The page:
Historic Fed boost fails to stop Wall Street's virus driven sell-off
By Noel Randewich (Reuters) - Wall Street's slide deepened on Monday as the rapidly spreading coronavirus forced more U.S. states into lockdown, overshadowing unprecedented moves by the U.S. Federal Reserve to shore up credit across the economy
By Noel Randewich
(Reuters) - Wall Street's slide deepened on Monday as the rapidly spreading coronavirus forced more U.S. states into lockdown, overshadowing unprecedented moves by the U.S. Federal Reserve to shore up credit across the economy.
After recently cutting interest rates to near zero, the Fed will now lend against student loans and credit card loans, as well as back the purchase of corporate bonds and make direct loans to companies.
The unprecedented steps briefly lifted U.S. stock index futures before Monday's trading session began, but the mounting death toll from COVID-19 and a tide of lockdowns quickly sent the main indexes into the red, putting the S&P 500 <.SPX> on pace for its worst month since World War Two.
"What the Fed did is important because it does help in the credit markets. But it's not enough from an equity market perspective," said Willie Delwiche, investment strategist at Robert W. Baird in Milwaukee.
"What we now need is leadership out of Congress to pass some sort of stimulus bill, because what the Fed's doing is relieving some problems, but it doesn't do enough to solve to solve what's out there."
Investors had hoped the U.S. Senate would clear a $1 trillion-plus coronavirus stimulus package over the weekend, but Democrats and Republicans were still scrambling to come to an agreement.
Maryland, Ohio, Louisiana and Delaware joined New York and California in asking people to stay home, foreshadowing a near halt in economic activity and more pain for U.S. equities and prompting several analysts to slash their growth forecasts.
Goldman Sachs expects an outright contraction in global real GDP in 2020 on the back of a 24% plunge in U.S. real GDP in the second quarter: two-and-a-half times as large as the previous post-war record.
The Fed's stimulus measures failed to reassure investors jolted by a $9 trillion wipeout in the benchmark S&P 500's value since a record high hit last month. A rush for safe-haven assets like government bonds caused U.S. Treasury yields to fall on Monday.
The S&P 500 was on track to close down 34% from its February record high, its lowest level since fears of the coronavirus swept across Wall Street.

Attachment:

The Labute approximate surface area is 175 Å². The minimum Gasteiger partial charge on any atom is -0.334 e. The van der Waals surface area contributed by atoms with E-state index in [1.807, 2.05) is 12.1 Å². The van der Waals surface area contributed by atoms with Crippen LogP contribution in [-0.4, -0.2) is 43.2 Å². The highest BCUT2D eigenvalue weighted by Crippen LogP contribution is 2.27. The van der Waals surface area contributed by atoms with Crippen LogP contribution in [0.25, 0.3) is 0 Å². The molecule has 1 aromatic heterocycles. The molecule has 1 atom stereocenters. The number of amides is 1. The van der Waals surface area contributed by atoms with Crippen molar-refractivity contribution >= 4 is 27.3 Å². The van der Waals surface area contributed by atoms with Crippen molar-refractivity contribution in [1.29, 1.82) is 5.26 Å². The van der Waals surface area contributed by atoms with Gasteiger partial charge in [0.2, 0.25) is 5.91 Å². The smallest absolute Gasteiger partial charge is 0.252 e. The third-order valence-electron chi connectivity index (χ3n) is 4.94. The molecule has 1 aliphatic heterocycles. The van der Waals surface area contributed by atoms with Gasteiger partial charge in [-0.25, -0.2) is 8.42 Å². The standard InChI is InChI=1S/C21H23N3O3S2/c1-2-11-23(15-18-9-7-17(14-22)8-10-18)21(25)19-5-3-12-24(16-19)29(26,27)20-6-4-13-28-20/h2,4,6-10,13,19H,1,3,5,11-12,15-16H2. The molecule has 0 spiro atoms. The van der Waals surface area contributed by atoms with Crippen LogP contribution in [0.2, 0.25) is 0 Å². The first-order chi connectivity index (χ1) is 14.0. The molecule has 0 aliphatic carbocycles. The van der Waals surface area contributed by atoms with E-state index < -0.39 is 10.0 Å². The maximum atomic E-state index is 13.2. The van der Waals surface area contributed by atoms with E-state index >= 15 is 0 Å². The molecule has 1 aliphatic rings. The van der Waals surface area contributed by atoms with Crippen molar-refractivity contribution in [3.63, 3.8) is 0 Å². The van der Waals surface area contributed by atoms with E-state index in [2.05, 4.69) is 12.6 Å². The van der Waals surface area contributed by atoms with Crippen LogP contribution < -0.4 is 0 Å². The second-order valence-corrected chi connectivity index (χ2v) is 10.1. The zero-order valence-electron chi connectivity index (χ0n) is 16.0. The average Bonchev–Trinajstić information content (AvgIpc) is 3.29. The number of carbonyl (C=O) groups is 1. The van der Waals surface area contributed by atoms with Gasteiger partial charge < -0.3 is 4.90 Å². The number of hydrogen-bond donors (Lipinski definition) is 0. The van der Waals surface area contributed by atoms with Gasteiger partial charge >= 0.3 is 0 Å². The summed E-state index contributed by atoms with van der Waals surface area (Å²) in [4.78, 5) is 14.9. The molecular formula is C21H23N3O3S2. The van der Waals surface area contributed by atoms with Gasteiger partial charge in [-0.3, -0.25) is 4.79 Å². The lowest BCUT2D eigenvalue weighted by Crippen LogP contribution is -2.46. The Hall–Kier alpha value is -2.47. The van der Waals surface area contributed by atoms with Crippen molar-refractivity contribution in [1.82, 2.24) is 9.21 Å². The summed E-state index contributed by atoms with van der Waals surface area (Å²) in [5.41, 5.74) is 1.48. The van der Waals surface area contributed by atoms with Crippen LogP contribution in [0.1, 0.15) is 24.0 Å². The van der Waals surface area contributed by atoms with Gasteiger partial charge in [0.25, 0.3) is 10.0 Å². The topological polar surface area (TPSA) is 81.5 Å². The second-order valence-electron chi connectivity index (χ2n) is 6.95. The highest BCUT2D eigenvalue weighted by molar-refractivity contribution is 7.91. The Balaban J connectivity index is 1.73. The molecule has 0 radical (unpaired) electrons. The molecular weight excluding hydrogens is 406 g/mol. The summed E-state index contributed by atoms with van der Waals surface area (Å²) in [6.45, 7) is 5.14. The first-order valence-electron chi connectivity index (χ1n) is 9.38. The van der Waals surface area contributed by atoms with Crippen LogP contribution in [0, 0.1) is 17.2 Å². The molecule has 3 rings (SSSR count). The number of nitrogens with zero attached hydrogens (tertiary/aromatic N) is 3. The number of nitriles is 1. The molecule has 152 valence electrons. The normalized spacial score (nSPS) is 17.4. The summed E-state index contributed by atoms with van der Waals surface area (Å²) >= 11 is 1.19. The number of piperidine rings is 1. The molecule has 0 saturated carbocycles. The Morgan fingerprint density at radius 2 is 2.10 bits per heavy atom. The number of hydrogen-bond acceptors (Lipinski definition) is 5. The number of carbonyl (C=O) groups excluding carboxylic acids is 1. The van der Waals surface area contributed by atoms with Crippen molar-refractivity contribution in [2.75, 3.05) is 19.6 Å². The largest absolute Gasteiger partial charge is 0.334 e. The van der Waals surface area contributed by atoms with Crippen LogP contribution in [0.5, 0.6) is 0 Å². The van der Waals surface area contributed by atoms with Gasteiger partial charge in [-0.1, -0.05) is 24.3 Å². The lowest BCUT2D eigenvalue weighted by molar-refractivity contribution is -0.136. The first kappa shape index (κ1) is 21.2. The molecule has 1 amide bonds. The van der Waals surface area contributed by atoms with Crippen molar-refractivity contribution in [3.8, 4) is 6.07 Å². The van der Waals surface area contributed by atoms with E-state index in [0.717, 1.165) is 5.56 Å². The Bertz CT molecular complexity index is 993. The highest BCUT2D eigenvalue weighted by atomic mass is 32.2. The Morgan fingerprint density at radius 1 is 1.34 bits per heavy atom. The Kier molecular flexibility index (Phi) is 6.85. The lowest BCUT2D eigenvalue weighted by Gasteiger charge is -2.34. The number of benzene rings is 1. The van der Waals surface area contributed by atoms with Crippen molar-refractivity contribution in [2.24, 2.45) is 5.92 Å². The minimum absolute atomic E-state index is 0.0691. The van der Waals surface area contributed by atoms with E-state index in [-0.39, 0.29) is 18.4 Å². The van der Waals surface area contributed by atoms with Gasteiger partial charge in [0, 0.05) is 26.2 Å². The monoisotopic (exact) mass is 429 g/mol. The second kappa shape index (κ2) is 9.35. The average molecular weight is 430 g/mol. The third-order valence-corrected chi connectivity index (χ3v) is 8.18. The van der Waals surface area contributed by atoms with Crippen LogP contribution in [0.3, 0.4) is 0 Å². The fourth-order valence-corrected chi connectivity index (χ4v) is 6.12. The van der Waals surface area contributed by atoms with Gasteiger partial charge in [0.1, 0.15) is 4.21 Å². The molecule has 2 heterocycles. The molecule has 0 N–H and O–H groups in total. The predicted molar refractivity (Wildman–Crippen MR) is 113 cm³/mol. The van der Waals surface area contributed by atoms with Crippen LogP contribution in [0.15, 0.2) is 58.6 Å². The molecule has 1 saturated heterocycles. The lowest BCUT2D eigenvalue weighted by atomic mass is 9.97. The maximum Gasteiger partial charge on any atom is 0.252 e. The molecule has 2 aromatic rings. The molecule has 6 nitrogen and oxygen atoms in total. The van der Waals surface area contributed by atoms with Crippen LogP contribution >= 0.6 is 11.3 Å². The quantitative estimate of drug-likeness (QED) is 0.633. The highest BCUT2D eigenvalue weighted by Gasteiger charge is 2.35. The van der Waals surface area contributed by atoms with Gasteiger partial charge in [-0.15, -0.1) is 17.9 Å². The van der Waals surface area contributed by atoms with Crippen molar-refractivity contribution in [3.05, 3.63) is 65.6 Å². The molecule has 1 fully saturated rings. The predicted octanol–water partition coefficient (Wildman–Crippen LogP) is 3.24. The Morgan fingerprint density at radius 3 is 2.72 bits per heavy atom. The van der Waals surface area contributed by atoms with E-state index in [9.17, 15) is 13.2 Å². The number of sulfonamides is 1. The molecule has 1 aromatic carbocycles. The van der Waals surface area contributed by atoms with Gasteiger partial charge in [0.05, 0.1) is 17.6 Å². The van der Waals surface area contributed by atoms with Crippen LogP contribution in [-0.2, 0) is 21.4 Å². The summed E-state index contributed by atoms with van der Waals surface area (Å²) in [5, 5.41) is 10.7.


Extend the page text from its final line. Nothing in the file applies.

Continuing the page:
"What we really need to turn things around is a sense of closure - not on the virus, but on the response to the virus," said Stephen Massocca, Senior Vice President at Wedbush Securities in San Francisco. "Once the market sees that, I think the market will rebound considerably."
At 2:32 p.m. ET, the Dow Jones Industrial Average <.DJI> was down 3.03% at 18,592.71 points, while the S&P 500 <.SPX> had tumbled 2.88% to 2,238.61.
The Nasdaq Composite <.IXIC> dropped 0.76% to 6,827.12, its overall decline cushioned by a 2.2% rise in Amazon.com
The S&P energy index <.SPNY> slumped 6.3%, the most among the 11 major sectors, tracking a plunge in oil prices. [O/R]
The S&P consumer discretionary index <.SPLRCD> rose 0.3%, the only sector index in positive territory.
Leading the Dow, Boeing
Declining issues outnumbered advancing ones on the NYSE by a 3.10-to-1 ratio; on Nasdaq, a 1.75-to-1 ratio favored decliners.
The S&P 500 posted no new 52-week highs and 208 new lows; the Nasdaq Composite recorded 2 new highs and 483 new lows.
(Reporting by Uday Sampath and Medha Singh in Bengaluru; Additional reporting by Sinead Carew in New York; Editing by Nick Zieminski)
This story has not been edited by Firstpost staff and is generated by auto-feed.
By Robin Emmott and John Irish | BRUSSELS/PARIS BRUSSELS/PARIS France and Germany will agree to a U.S. plan for NATO to take a bigger role in the fight against Islamic militants at a meeting with President Donald Trump on Thursday, but insist the move is purely symbolic, four senior European diplomats said.The decision to allow the North Atlantic Treaty Organization to join the coalition against Islamic State in Syria and Iraq follows weeks of pressure on the two allies, who are wary of NATO confronting Russia in Syria and of alienating Arab countries who see NATO as pushing a pro-Western agenda."NATO as an institution will join the coalition," said one senior diplomat involved in the discussions. "The question is whether this just a symbolic gesture to the United States
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